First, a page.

Just as Lurie thought of his father after the signature win, Krystal wondered what it would have been like for her son to share that night with his father. "That was pretty hard for me," said Krystal, a South Philadelphia native who can hear the Fight Song from the stadium. "I just never thought I would be going through some of these things with Makell without his father."
She takes comfort in that her son has maintained his childlike joy and is not jaded by the traumatic loss so early in his life. "He's changed a lot, but he's still a child," she said. "Some kids, when they go through something that dramatic, it changes their outlook on being a child and still having that innocence. That hasn't changed with him. He's very aware that his father is not here and misses him, but he doesn't let it hold him back."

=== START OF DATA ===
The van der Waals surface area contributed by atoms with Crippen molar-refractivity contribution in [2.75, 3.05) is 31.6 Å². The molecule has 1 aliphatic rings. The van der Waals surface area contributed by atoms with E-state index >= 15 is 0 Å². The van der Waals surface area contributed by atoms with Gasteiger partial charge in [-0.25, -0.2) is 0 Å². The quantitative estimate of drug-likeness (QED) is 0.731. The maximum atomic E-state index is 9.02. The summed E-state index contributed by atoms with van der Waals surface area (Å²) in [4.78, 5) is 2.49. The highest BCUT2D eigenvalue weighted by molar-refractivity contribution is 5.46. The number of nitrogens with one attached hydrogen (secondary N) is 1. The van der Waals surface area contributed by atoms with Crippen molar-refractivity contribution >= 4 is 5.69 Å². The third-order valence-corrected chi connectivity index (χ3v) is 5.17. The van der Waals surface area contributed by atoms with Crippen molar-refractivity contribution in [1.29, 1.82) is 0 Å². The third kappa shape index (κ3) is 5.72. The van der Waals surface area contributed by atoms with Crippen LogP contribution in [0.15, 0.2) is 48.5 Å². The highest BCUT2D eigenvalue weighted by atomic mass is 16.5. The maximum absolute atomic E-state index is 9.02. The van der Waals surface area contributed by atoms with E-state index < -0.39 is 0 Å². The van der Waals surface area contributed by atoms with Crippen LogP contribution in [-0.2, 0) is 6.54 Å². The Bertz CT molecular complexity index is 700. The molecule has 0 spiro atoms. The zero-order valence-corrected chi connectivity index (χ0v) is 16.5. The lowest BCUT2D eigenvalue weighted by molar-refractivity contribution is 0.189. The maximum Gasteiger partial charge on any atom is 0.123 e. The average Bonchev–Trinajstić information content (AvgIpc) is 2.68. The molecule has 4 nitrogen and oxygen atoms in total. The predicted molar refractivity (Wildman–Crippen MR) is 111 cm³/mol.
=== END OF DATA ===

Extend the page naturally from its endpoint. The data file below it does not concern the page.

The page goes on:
Kathleen Tarzwell is, like Scollon, also a single mother. Her son, Braeden, was born at 25 weeks weighing less than two pounds. "A walking, talking medical miracle," Braeden is now 10 years old but continues to fight each and every day. Braeden has autism. Lurie has a deep understanding of the joys - and challenges - of what it's like raising a child who is on the spectrum as a close family member also has autism.
"He continually shows me what it means to be an extraordinary human being and because of that, I will never give up on making the world aware of all that he has to offer, all that every individual with autism has to offer," Tarzwell said. "I know in my heart that the Eagles Autism Challenge is doing everything I want for the future of (those with) autism, for the future of my son, and I could not be more proud to represent that." Tarzwell, who works for Wipfli, a corporate partner of the Eagles, raised over $13,000 for the inaugural Eagles Autism Challenge.